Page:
This Pakistani’s Slum School Teaches Unprivileged Children in Faisalabad

Pakistan is a country plagued by issues like poverty, corruption, and, the biggest of all, illiteracy. With an overall literacy rate of 56.6% (according to data available from UNESCO in 2015), Pakistan is found in the lower ranks of the list of countries according to their literacy rates.

There are a number of factors that contribute to the lack of literacy rate in Pakistan and will continue to do so for quite some time— one of the biggest being the 24 million or so children that have never been to school.

The government, despite its apparent focus on education, has tried and failed to improve these figures. Fortunately, there are a number of wonderful organizations as well as lone activists, who have taken it upon themselves to take action against the alarming lack of literacy.

One of these lone social warriors, Rohayl Varind, won the World Summit Youth Award in Sao Paulo, Brazil for his project Voice of R in 2015. Not only that, but he is also the youth behind the famed “Wall of Humanity”.

The Wall of Humanity, which originated from the Wall of Kindness, is a social initiative meant to help the poor and the needy. It was started by Rohayl in Faisalabad and quickly spread all over Pakistan and even across the border. Now, the young humanitarian is back with another project — a Slum School.

“There are unfortunately an estimated 250 million children in Asia alone who are either deprived of school or are drop outs,” says Rohayl. “As an educationist, my conscience would not be at peace unless I made a difference in these statistics and thereby the condition of the world brought on by it.”

A small social project in the slums of Faisalabad, Slum School is barely a month old. It is a system of education designed for the deserving yet underprivileged students. Since its inauguration last month, it has taught more than 35 students with free provisions of food bags, books, and stationary in the slum of Faisalabad. They also ensured polio vaccination for all the children in the school.

“The beauty of these slum schools is the dedication with which these young individuals are utilizing their free time to learn.”

The school not only teaches the basics to children from underprivileged backgrounds but also teaches them basic ethics and etiquette. There are also some other engaging activities. From Yoga classes to Family Days, the school has tried to keep the students interested. There are also distribution ceremonies where students are given books and other gifts.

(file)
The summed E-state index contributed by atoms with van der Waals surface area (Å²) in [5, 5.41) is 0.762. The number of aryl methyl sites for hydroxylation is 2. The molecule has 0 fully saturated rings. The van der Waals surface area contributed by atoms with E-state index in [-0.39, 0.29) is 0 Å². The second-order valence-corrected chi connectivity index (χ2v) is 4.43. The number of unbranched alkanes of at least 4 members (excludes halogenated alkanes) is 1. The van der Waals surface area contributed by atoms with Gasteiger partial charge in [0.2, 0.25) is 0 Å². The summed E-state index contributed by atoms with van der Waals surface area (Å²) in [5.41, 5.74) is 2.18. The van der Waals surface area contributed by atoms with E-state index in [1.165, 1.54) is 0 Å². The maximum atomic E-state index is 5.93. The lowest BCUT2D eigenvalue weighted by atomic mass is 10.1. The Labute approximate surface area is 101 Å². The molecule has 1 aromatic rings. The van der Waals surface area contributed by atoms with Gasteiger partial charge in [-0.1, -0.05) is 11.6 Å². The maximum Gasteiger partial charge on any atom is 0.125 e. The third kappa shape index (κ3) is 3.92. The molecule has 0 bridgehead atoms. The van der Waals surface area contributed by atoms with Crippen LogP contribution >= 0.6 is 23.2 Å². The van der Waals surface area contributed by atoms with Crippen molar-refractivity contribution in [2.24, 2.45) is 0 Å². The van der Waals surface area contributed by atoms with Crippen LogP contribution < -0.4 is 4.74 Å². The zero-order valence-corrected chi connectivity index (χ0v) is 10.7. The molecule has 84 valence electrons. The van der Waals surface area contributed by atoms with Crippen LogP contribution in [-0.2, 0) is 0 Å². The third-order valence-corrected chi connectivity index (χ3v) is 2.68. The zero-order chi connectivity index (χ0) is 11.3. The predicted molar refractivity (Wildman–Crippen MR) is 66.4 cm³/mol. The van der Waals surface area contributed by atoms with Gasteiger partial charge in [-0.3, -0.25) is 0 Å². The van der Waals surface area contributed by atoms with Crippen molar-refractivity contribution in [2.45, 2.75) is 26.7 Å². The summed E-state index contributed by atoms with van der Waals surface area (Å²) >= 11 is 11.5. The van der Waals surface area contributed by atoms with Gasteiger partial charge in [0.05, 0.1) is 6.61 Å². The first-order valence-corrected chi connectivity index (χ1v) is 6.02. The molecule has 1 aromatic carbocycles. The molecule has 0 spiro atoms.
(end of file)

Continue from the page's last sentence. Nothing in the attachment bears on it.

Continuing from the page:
The classes take place outdoors with just a whiteboard for the teacher to write on and a piece of cloth for the students to sit and learn. Rohayl has taken it upon himself to go to the school for at least two hours on a daily basis. Meanwhile, Fizza, a mother of two, teaches there every day for around half an hour. Another teacher, Sbat, also comes and teaches the school once a week.

The quality of education at the Slum School is in no way enough to negate the need for a formal education, but the effort alone is commendable. Rohayl also argues that “the main motive is to bring knowledge and basic level education to otherwise deprived children and adults, who would not be having even an inkling of or just meager knowledge or education otherwise”.

Slum School has also been featured by numerous Pakistani news outlets, including ARY News, City 41 and Ab Takk News. Now, Rohayl hopes to spread this concept further around the country and encourage other people to take part as well.

When asked about how he supports his venture and how should people contact him if they want to contribute, he said that there are no permanent donors. Moreover, he doesn’t take cash donations from anyone and would prefer if people buy a board and a market themselves and start teaching unprivileged kids around them, like their maids, the security guards, their children, and so on.

There are hundreds, if not thousands, of people like this budding activist who are working for the good of the community in their own special ways. A lot of them are left with their stories untold, and spend their life working from the shadows. We can’t feature all of them, so our purpose is not to just to glorify them, but to use their stories to promote and encourage other people to also follow their examples.


  • surely not in pnjuab ohhh sorry I mean in LAHORE coz CM Lahore may need visa to go Faisalabad….
    fair bolo sherrrrrrrrrrrrrrrrrrrrrrr.. waisay faisalabaadian nay vee khul k sherrrrrrrrrr e bolia see.

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